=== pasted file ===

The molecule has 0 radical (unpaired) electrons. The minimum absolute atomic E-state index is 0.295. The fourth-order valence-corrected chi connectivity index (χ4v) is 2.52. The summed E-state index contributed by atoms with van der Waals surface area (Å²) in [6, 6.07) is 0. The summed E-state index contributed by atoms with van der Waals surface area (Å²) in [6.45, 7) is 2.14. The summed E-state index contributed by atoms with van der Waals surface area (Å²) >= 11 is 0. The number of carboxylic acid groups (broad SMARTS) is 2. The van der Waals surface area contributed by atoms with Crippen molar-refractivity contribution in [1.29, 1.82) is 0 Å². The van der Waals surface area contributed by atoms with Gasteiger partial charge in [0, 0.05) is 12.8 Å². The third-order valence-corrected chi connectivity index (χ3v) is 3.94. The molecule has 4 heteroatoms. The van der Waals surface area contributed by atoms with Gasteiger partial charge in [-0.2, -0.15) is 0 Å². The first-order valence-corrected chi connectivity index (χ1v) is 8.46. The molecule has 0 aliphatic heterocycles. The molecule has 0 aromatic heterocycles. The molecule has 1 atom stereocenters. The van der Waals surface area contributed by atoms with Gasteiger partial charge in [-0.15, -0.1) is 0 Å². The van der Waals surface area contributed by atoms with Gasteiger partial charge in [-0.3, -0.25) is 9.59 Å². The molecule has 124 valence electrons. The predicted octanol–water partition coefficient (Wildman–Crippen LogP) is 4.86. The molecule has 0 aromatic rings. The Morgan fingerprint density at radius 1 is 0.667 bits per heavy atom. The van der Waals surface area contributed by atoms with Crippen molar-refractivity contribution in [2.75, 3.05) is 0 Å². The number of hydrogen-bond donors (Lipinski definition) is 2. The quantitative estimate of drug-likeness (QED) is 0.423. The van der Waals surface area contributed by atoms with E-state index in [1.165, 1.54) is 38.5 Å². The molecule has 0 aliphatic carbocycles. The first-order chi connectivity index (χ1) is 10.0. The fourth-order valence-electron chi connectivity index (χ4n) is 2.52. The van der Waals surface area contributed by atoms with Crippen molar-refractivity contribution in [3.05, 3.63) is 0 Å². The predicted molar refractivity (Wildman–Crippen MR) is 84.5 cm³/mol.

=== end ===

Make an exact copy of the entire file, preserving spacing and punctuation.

The molecule has 0 radical (unpaired) electrons. The minimum absolute atomic E-state index is 0.295. The fourth-order valence-corrected chi connectivity index (χ4v) is 2.52. The summed E-state index contributed by atoms with van der Waals surface area (Å²) in [6, 6.07) is 0. The summed E-state index contributed by atoms with van der Waals surface area (Å²) in [6.45, 7) is 2.14. The summed E-state index contributed by atoms with van der Waals surface area (Å²) >= 11 is 0. The number of carboxylic acid groups (broad SMARTS) is 2. The van der Waals surface area contributed by atoms with Crippen molar-refractivity contribution in [1.29, 1.82) is 0 Å². The van der Waals surface area contributed by atoms with Gasteiger partial charge in [0, 0.05) is 12.8 Å². The third-order valence-corrected chi connectivity index (χ3v) is 3.94. The molecule has 4 heteroatoms. The van der Waals surface area contributed by atoms with Gasteiger partial charge in [-0.2, -0.15) is 0 Å². The first-order valence-corrected chi connectivity index (χ1v) is 8.46. The molecule has 0 aliphatic heterocycles. The molecule has 0 aromatic heterocycles. The molecule has 1 atom stereocenters. The van der Waals surface area contributed by atoms with Gasteiger partial charge in [-0.15, -0.1) is 0 Å². The van der Waals surface area contributed by atoms with Gasteiger partial charge in [-0.3, -0.25) is 9.59 Å². The molecule has 124 valence electrons. The predicted octanol–water partition coefficient (Wildman–Crippen LogP) is 4.86. The molecule has 0 aromatic rings. The Morgan fingerprint density at radius 1 is 0.667 bits per heavy atom. The van der Waals surface area contributed by atoms with Crippen molar-refractivity contribution in [2.75, 3.05) is 0 Å². The number of hydrogen-bond donors (Lipinski definition) is 2. The quantitative estimate of drug-likeness (QED) is 0.423. The van der Waals surface area contributed by atoms with E-state index in [1.165, 1.54) is 38.5 Å². The molecule has 0 aliphatic carbocycles. The first-order chi connectivity index (χ1) is 10.0. The fourth-order valence-electron chi connectivity index (χ4n) is 2.52. The van der Waals surface area contributed by atoms with Crippen molar-refractivity contribution in [3.05, 3.63) is 0 Å². The predicted molar refractivity (Wildman–Crippen MR) is 84.5 cm³/mol.